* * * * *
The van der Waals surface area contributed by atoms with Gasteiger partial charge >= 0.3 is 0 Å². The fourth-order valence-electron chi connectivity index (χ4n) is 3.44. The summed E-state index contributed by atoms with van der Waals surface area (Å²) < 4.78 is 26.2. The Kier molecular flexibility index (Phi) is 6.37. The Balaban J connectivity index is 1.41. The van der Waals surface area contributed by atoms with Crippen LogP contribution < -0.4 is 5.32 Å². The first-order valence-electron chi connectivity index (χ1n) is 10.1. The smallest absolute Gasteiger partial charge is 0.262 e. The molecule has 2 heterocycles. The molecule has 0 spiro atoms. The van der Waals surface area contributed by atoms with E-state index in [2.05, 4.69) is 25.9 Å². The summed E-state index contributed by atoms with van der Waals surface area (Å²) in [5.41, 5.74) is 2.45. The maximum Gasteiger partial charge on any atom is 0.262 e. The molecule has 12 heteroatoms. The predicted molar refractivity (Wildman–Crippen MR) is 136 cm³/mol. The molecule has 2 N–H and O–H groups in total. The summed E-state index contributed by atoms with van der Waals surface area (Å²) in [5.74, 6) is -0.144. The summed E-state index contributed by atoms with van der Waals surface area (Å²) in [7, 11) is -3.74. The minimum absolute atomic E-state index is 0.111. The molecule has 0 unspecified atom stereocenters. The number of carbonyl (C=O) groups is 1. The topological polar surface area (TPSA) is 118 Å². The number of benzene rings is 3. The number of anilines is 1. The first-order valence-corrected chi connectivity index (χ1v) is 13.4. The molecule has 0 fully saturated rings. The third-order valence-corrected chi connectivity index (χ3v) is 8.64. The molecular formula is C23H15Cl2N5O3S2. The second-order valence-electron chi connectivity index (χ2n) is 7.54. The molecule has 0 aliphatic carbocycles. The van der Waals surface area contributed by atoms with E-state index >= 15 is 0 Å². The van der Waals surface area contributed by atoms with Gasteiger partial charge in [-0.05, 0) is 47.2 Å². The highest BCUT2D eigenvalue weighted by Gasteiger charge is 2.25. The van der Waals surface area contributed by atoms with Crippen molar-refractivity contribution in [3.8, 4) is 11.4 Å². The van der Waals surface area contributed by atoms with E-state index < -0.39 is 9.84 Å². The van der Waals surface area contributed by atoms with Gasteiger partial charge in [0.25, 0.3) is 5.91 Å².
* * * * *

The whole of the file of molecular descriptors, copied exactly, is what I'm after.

The van der Waals surface area contributed by atoms with Gasteiger partial charge >= 0.3 is 0 Å². The fourth-order valence-electron chi connectivity index (χ4n) is 3.44. The summed E-state index contributed by atoms with van der Waals surface area (Å²) < 4.78 is 26.2. The Kier molecular flexibility index (Phi) is 6.37. The Balaban J connectivity index is 1.41. The van der Waals surface area contributed by atoms with Crippen LogP contribution < -0.4 is 5.32 Å². The first-order valence-electron chi connectivity index (χ1n) is 10.1. The smallest absolute Gasteiger partial charge is 0.262 e. The molecule has 2 heterocycles. The molecule has 0 spiro atoms. The van der Waals surface area contributed by atoms with E-state index in [2.05, 4.69) is 25.9 Å². The summed E-state index contributed by atoms with van der Waals surface area (Å²) in [5.41, 5.74) is 2.45. The maximum Gasteiger partial charge on any atom is 0.262 e. The molecule has 12 heteroatoms. The predicted molar refractivity (Wildman–Crippen MR) is 136 cm³/mol. The molecule has 2 N–H and O–H groups in total. The summed E-state index contributed by atoms with van der Waals surface area (Å²) in [5.74, 6) is -0.144. The summed E-state index contributed by atoms with van der Waals surface area (Å²) in [7, 11) is -3.74. The minimum absolute atomic E-state index is 0.111. The molecule has 0 unspecified atom stereocenters. The number of carbonyl (C=O) groups is 1. The topological polar surface area (TPSA) is 118 Å². The number of benzene rings is 3. The number of anilines is 1. The first-order valence-corrected chi connectivity index (χ1v) is 13.4. The molecule has 0 fully saturated rings. The third-order valence-corrected chi connectivity index (χ3v) is 8.64. The molecular formula is C23H15Cl2N5O3S2. The second-order valence-electron chi connectivity index (χ2n) is 7.54. The molecule has 0 aliphatic carbocycles. The van der Waals surface area contributed by atoms with E-state index >= 15 is 0 Å². The van der Waals surface area contributed by atoms with Gasteiger partial charge in [-0.05, 0) is 47.2 Å². The highest BCUT2D eigenvalue weighted by Gasteiger charge is 2.25. The van der Waals surface area contributed by atoms with Crippen molar-refractivity contribution in [3.8, 4) is 11.4 Å². The van der Waals surface area contributed by atoms with E-state index < -0.39 is 9.84 Å². The van der Waals surface area contributed by atoms with Gasteiger partial charge in [0.25, 0.3) is 5.91 Å².